Mountains flank the Leh-Srinagar highway near Zoji La

Leh - Roadside mountains - Eight things we learned in Ladakh

So close, you can almost touch them

Leh - Storm capped mountains 2 - Eight things we learned in Ladakh

Storm-capped mountains beyond Leh

Also read: 5 awesome mountain holiday destinations in India

4. Most of Ladakh’s Pangong Tso lake actually lies in China

We knew the approximately 140 kilometre-long saltwater Pangong Tso lake was one of the more popular sights in Ladakh, with its deep blue water mirroring the deep blue sky (only when it’s sunny, of course). What we didn’t realize was that it stretches across the border into China (the Tibet Autonomous Region, to be exact), with only about 30 kilometres or so in India.

Leh - First view of Pangong Tso - Eight things we learned in Ladakh

Our first glimpse of the lake

Leh - Pangong Tso view into China - Eight things we learned in Ladakh

Looking into China

Leh - Pangong Tso 2 - Eight things we learned in Ladakh

The way back home

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5. The mountain passes must be crossed before 3 o’clock in the afternoon

During our jaunt over Chang La pass to Pangong Tso, and again on our visit to Khardung La (claimed to be the highest motorable pass in the world), we were expressly told that we needed to get off the pass before 3:00 pm. We soon saw why: the torrents of afternoon snowmelt running across the roads make them extremely dangerous.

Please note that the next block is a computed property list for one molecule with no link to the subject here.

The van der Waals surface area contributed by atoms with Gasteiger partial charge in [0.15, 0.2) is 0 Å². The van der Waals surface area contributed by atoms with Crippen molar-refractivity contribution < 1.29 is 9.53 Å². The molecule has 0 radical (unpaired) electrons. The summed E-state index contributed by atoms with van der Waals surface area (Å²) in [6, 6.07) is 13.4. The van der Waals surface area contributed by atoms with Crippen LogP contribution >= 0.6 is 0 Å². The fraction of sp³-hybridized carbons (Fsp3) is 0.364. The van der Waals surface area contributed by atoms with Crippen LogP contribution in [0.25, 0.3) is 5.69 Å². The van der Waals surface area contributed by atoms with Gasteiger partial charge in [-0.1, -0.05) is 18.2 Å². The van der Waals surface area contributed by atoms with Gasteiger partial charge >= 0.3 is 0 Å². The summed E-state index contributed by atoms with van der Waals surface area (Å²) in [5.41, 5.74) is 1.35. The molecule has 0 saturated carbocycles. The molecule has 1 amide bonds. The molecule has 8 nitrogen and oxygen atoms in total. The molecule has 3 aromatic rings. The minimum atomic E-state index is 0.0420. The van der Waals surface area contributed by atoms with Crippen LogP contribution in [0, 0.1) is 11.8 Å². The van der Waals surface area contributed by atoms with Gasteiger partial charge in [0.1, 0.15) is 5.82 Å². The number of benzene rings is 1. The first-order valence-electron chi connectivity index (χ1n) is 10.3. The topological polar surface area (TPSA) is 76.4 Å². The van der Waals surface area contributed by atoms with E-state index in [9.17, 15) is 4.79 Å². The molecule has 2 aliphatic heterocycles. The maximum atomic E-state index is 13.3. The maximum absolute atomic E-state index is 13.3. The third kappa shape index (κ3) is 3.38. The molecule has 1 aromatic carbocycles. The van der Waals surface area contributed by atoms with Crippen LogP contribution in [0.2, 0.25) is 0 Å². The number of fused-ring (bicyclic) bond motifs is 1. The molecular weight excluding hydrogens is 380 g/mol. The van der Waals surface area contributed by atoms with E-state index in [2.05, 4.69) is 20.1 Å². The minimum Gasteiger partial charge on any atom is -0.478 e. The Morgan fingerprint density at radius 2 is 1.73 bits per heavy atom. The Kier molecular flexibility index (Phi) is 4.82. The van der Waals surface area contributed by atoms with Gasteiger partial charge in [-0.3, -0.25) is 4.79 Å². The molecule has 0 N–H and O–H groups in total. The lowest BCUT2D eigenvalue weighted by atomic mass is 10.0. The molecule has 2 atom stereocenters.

Leh - Snow en route to Khardung La - Eight things we learned in Ladakh

Above the snowline

Leh - Icicles - Eight things we learned in Ladakh

Icicles from snowmelt along the road

6. The valley stretch of the Leh-Srinagar highway is a biker’s dream

One of the days we were there, we hired ourselves a cranky old Royal Enfield Bullet Electra and rode along the Leh-Srinagar highway for a few hours. The road quality was great, we were almost completely alone, and we had some of the most awe-inspiring landscape on earth unfolding around us.

Leh - tanking up - Eight things we learned in Ladakh

Tanking up to a view

Leh - Road to everywhere - Eight things we learned in Ladakh

The road to everywhere

Leh - Road trip 5 - Eight things we learned in Ladakh

An invitation to keep going

Leh - Road trip 4 - Eight things we learned in Ladakh

“Look how far we’ve come!”

Leh - Road trip 3 - Eight things we learned in Ladakh

Infinite possibilities

Leh - Road trip 2 - Eight things we learned in Ladakh

On top of the world

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Also read: What you experience on a 7-day, 2000-kilometer motorcycle ride along India’s east coast